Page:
The Pierce County Jail, suffering from spiraling funding challenges, is telling cities and towns countywide they must find alternatives to house inmates booked on misdemeanor charges.
This means the county is turning away the lower-security, higher-revenue inmates it most needs.
Pierce County Sheriff Paul Pastor said capacity problems at the jail aren’t due to a lack of space, but rather a lack of staff to supervise inmates.
Staff cuts that were made when the jail was under-capacity in the past few years led to a smaller number of corrections deputies to supervise the misdemeanants, Pastor said. Meanwhile, the felony population, which the county is required to take, has been growing.
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“We’ve got a problem on our hands, and we’re working to address it,” Pastor said last week.
Thirteen jurisdictions received a formal notice last month to stop sending their misdemeanants to the county jail. Those cities and towns include Bonney Lake, Eatonville, Fife, Fircrest, Gig Harbor, Lakewood, Milton, Orting, Roy, Ruston, Steilacoom, Sumner and Tacoma.
At least one city has found a replacement facility to fill the void. Sumner will soon send some of its inmates to Des Moines’ South Correctional Entity, known as SCORE, instead of Pierce County Jail as it has done for nearly seven years.
But the change will result in longer transport times and a higher daily rate for services.
“We will notify you when our population is decreased to a threshold within our budgeted capacity and at that point resume housing your misdemeanant inmates,” the county’s letter states.
Pastor said he doesn’t know when the jail will start accepting municipalities’ inmates again.
He said he doesn’t want to turn them away, but he has no choice.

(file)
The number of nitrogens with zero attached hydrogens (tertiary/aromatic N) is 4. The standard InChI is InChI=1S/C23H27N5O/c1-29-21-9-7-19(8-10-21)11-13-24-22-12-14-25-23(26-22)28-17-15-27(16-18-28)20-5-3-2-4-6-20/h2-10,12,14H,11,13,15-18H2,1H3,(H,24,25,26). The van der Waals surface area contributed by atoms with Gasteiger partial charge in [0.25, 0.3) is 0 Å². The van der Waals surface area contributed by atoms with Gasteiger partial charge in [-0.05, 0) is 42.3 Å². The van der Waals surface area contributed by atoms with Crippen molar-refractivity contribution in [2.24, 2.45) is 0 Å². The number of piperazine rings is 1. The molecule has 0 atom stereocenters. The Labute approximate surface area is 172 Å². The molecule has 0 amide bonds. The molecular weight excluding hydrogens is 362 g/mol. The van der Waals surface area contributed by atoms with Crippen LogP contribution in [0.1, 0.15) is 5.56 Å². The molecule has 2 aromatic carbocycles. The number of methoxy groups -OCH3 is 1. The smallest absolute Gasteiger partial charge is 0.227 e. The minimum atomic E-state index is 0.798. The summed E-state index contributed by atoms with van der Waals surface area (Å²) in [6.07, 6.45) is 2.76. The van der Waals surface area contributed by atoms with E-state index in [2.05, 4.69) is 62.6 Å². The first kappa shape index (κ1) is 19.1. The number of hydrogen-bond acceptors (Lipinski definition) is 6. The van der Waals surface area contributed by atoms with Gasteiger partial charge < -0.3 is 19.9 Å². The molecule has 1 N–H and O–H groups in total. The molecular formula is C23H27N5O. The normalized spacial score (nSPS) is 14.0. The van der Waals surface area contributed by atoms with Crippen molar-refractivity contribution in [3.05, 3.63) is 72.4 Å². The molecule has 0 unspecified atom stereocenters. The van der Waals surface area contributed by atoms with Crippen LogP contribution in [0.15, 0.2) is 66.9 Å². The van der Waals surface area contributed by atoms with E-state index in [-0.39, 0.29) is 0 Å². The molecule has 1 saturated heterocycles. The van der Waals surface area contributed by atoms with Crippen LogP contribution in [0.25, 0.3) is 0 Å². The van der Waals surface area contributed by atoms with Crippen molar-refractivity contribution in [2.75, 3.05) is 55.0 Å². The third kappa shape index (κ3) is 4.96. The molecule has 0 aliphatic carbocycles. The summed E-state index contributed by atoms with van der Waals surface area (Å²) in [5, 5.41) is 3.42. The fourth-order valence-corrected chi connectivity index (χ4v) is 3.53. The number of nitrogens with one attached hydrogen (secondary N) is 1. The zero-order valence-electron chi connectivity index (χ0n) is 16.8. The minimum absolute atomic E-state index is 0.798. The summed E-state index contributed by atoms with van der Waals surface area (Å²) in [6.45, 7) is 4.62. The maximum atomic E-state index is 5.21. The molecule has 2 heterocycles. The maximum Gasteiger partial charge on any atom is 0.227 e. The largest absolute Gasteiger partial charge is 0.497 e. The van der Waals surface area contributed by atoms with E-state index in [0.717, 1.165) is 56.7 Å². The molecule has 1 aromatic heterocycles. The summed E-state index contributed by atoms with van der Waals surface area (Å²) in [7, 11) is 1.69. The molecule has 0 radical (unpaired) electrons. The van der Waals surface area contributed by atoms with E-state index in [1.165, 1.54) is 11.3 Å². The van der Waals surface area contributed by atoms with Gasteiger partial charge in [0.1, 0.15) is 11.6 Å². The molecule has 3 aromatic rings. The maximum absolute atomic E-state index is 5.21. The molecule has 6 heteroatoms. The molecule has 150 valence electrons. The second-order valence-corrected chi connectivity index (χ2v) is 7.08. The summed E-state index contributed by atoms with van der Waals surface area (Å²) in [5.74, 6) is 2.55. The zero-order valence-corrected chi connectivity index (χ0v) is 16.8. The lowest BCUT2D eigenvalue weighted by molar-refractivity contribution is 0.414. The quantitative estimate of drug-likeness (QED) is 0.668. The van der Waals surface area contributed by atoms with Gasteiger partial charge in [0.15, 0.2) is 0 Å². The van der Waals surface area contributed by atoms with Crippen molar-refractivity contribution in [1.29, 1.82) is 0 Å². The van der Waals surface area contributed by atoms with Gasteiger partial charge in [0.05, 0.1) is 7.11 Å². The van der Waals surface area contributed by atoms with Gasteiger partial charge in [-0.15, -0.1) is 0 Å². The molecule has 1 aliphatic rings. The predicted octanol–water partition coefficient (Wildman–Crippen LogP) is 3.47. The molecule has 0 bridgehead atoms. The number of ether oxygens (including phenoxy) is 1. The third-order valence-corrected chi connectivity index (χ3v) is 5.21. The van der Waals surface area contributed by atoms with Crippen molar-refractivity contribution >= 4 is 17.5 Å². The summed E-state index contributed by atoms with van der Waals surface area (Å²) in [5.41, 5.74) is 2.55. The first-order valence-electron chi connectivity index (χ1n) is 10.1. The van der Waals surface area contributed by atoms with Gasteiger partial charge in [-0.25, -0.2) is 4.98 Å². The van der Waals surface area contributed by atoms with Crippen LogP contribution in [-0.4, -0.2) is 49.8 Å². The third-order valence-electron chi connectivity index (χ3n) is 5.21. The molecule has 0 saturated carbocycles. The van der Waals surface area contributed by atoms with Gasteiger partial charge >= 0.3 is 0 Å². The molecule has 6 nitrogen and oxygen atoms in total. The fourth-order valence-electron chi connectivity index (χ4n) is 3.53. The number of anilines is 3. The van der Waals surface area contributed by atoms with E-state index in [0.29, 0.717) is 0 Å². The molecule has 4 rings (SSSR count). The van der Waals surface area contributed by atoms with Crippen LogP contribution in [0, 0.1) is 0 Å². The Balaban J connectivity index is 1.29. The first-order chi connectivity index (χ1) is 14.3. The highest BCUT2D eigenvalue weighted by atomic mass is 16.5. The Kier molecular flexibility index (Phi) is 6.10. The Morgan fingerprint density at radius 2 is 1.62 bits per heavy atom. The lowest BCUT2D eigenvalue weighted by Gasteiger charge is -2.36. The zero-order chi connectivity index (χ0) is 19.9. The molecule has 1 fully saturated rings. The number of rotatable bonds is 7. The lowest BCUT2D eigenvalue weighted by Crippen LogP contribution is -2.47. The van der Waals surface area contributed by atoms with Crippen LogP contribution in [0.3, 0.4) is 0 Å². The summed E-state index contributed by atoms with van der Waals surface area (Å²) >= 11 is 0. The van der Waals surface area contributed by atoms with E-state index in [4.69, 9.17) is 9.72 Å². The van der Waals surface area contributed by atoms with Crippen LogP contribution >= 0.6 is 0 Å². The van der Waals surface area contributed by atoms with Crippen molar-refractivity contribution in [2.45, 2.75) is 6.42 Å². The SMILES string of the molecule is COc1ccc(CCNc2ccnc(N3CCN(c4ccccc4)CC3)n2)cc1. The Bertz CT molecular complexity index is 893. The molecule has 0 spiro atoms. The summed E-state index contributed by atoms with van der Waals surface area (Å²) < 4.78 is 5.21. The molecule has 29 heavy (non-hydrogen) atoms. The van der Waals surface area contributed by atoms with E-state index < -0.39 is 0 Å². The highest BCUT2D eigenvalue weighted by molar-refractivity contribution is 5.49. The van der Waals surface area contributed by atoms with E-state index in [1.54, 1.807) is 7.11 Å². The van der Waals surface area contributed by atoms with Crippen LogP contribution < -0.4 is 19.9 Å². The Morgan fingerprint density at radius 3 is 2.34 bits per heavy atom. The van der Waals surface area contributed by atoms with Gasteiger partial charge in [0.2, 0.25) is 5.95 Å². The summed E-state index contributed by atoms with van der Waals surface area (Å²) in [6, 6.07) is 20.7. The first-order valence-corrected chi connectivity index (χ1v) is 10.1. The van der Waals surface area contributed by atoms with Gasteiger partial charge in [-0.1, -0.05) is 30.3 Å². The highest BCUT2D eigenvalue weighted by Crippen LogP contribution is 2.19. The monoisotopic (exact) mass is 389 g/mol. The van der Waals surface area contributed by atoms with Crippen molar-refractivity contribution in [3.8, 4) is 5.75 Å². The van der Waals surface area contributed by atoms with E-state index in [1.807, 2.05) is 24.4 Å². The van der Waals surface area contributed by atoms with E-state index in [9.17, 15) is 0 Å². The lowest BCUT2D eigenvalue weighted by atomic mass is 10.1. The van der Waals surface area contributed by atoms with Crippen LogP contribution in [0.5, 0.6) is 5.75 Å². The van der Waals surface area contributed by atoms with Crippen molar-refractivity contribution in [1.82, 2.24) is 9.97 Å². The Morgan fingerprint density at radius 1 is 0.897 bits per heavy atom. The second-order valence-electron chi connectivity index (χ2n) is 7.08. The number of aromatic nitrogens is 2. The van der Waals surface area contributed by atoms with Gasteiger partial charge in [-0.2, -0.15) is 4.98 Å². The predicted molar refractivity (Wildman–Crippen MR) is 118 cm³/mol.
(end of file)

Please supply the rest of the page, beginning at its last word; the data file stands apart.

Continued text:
“I wish I didn’t have to send (the letter) out,” he said. “But I have to run a jail that is safe and supervised.”
His jail will now handle only impaired-driver and domestic-violence bookings for the unincorporated county area and for jurisdictions that don’t have access to jail services elsewhere, Pastor said.
The county is required by state law to book all felons and pay the cost of their incarceration. That’s one challenge in the jail’s budget problems dating back to 2013.
That year, 16 deputies were laid off to help fill a $5 million jail deficit after Tacoma and Lakewood started sending their misdemeanor bookings to jails that charge lower rates.
The shift virtually turned the Pierce County Jail into an all-felon facility.
The county has been working to get Tacoma’s business back from Fife. Pastor said negotiations with Tacoma are continuing, but he doesn’t want to focus exclusively on one city. He said partnering with all agencies to create a consolidated regional system is the best solution, once staffing is increased and funding is stabilized.
Although the timeline for allowing misdemeanants back at the county is unknown, Pastor said, “I would like to do it as soon as possible.”
Hiring more corrections staffers is key.
Deputies laid off last year were offered their positions again after funding improved, but only a handful accepted the jobs. The Pierce County Council approved hiring eight new corrections staffers for 2015, and the county is working to fill a total of 14 vacancies.
In the meantime, Sumner will send its misdemeanants to SCORE when space isn’t available at its other contracted facilities. Those include Puyallup, Fife, Enumclaw and Wapato.
SCORE is last on the list for housing the city’s inmates. Puyallup and Fife take priority, due to proximity and cost.
Sumner’s public safety committee recommended SCORE to the Sumner City Council as a replacement facility. Council members unanimously approved the new contract March 2.
Sumner started using Pierce County’s jail services in July 2008, according to the contract obtained by The News Tribune.
Police Chief Brad Moericke said the city paid the county a rate of $92 per inmate per day, plus a booking fee of $225 per inmate. SCORE doesn’t charge a booking fee, he said, but the daily rate is higher at $145 per inmate.
By comparison, Sumner pays a daily rate of $65 per inmate for services in Puyallup and Fife. Fife charges a booking fee of $20; Puyallup doesn’t charge one.
Moericke said it’s unclear if moving inmates to SCORE will save money or cost more overall, since several factors determine the cost of housing inmates. But he said the lower daily rate offered by Pierce County is preferred.
Sumner would likely use Pierce County Jail again if the capacity and budget issues are solved, Moericke said.